Using Keywords to Boost SEO
Search Engine Optimization (SEO) changes it stripes so often, it is difficult to stay afloat in the Google-verse. The formulas created for content to show up in Google search rankings is so tumultuous that I can’t even remember what the difference was between Penguin and Hummingbird. All I know is that now articles keep telling me we live in the Siri-search age where people search in full sentences, a trait we learned from Apple’s Siri. All of that confusion put aside, I can confidently say that whether it is phrases or words, the beating heart of SEO is still its keywords. How the formulas choose to take them into consideration doesn’t change the fact that keywords have been and still are the main stars on the Google search platform.
Another ridiculously broad buzz word: keywords; the list of phrases and words that are most valuable to your company/blog/products because they are the most searched by your target audience on Google. Simplified, if you are a software company providing event management systems to nonprofits, then your hottest keywords could most likely consist of “benefit auctions”, “charity gala”, “event management software”, etc. Most platforms today will suggest or recommend keywords to you. Unfortunately, a hunch doesn’t have the same ROI as labor-intensive research.
Here’s a list of proactive steps you can take to compile a list of valuable, effective blog and website keywords with high ROI for your industry, company, or product:
List your 5-10 closest competitors. Scan their websites and blogs, pulling out the most commonly used phrases and words. Track this in an Excel spreadsheet, using 4 columns: words, phrases, themes, and products. Pick which columns apply to your exercise. Do the same for your website and blog and see how it compares. There are different schools of thought as to whether you want to use the same keywords as competitors and steal the spotlight, or use completely different ones to differentiate yourself and tap into another audience.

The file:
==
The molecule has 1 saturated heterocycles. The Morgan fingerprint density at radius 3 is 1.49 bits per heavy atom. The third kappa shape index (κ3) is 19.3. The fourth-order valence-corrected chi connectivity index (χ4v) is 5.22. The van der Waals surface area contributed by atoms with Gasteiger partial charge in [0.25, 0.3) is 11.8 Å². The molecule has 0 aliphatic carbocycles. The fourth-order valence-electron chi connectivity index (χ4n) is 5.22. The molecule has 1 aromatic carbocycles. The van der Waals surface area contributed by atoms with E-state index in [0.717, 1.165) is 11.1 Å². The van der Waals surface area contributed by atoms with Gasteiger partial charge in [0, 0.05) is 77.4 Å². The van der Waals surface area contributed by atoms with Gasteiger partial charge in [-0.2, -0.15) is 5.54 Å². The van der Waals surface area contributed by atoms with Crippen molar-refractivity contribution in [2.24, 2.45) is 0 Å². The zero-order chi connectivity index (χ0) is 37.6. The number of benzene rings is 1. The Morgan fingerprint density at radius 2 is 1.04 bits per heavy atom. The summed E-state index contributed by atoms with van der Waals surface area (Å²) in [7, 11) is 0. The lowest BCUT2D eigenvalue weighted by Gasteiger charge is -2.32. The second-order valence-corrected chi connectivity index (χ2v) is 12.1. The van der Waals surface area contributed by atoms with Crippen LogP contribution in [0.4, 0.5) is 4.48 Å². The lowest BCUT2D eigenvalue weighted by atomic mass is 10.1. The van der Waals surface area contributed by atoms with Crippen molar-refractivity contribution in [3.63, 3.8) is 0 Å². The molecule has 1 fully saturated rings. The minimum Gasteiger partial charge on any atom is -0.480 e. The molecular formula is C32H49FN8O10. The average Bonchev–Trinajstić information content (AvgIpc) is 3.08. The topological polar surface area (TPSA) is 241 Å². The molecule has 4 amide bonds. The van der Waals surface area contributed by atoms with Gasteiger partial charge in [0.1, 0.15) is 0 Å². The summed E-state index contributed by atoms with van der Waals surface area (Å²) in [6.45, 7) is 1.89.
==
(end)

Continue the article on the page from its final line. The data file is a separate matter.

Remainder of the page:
There are programs you can pay for and use as well. See Keyword Tools article for resources.
Based on those keywords and which school of thought you adopt, go back through your website content and blog (recent and future posts) and utilize these keywords, phrases, and themes as much as possible.
Budget allowing, set up your Google AdWords account.
- Save your Excel list of phrases/words as a CSV file.
- Upload the CSV file to your AdWords account.
- Create a new “Campaign” using those keywords.
- Create 3 variations of an Ad using different text and photos.
- Set a generous daily budget.
- Run your campaign for a week (monitor daily).
- At the end of a week, look at how your keywords/phrases performed. Were the ones that you thought were strong words searched a lot? Were some of the popular searches surprising? Also, determine which ads and keywords were the most successful (e.g. highest CTR). Delete or Pause the ads/keywords that were unsuccessful.
- Based on your findings, you might have to go back and edit your list of keywords and rework some of your website and blog content.
- You may also choose to continue your AdWords campaign with the successful aspects. Just make sure you set a realistic daily/monthly budget that you can afford to invest.
This is a living process in that it does not stop step 3. As SEO specialists, business owners, and marketers, we must continuously monitor, measure, and adjust. Always take note of new buzz words and phrases in your industry and test the “suggested keywords” offered to you on blog and website keywords platforms. Just make sure you’ve done the real research yourself. While time consuming, it’s extremely beneficial.
If you are looking for a resource, I highly suggest Moz.